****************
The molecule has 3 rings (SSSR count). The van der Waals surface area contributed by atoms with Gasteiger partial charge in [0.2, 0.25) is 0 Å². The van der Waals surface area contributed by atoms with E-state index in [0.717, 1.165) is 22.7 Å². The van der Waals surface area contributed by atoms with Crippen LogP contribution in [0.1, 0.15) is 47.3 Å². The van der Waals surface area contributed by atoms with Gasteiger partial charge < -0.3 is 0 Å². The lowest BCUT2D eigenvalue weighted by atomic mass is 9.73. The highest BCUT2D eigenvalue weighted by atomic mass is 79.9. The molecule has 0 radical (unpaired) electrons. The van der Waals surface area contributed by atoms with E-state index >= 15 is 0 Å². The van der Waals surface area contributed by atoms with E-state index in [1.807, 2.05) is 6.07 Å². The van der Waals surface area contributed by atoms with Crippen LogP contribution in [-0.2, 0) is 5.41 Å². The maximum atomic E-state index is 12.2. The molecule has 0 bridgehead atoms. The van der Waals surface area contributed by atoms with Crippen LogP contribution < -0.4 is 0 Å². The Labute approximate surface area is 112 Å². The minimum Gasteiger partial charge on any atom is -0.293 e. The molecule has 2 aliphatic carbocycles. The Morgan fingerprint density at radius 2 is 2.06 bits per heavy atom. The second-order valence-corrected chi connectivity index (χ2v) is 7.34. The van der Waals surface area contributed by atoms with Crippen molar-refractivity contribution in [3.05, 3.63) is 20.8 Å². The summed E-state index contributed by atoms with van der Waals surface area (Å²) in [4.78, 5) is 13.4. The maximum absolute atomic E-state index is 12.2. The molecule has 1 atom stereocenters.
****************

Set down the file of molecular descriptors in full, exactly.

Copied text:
The molecule has 3 rings (SSSR count). The van der Waals surface area contributed by atoms with Gasteiger partial charge in [0.2, 0.25) is 0 Å². The van der Waals surface area contributed by atoms with E-state index in [0.717, 1.165) is 22.7 Å². The van der Waals surface area contributed by atoms with Crippen LogP contribution in [0.1, 0.15) is 47.3 Å². The van der Waals surface area contributed by atoms with Gasteiger partial charge < -0.3 is 0 Å². The lowest BCUT2D eigenvalue weighted by atomic mass is 9.73. The highest BCUT2D eigenvalue weighted by atomic mass is 79.9. The molecule has 0 radical (unpaired) electrons. The van der Waals surface area contributed by atoms with E-state index >= 15 is 0 Å². The van der Waals surface area contributed by atoms with E-state index in [1.807, 2.05) is 6.07 Å². The van der Waals surface area contributed by atoms with Crippen LogP contribution in [-0.2, 0) is 5.41 Å². The maximum atomic E-state index is 12.2. The molecule has 0 bridgehead atoms. The van der Waals surface area contributed by atoms with Crippen LogP contribution < -0.4 is 0 Å². The Labute approximate surface area is 112 Å². The minimum Gasteiger partial charge on any atom is -0.293 e. The molecule has 2 aliphatic carbocycles. The Morgan fingerprint density at radius 2 is 2.06 bits per heavy atom. The second-order valence-corrected chi connectivity index (χ2v) is 7.34. The van der Waals surface area contributed by atoms with Crippen molar-refractivity contribution in [3.05, 3.63) is 20.8 Å². The summed E-state index contributed by atoms with van der Waals surface area (Å²) in [4.78, 5) is 13.4. The maximum absolute atomic E-state index is 12.2. The molecule has 1 atom stereocenters.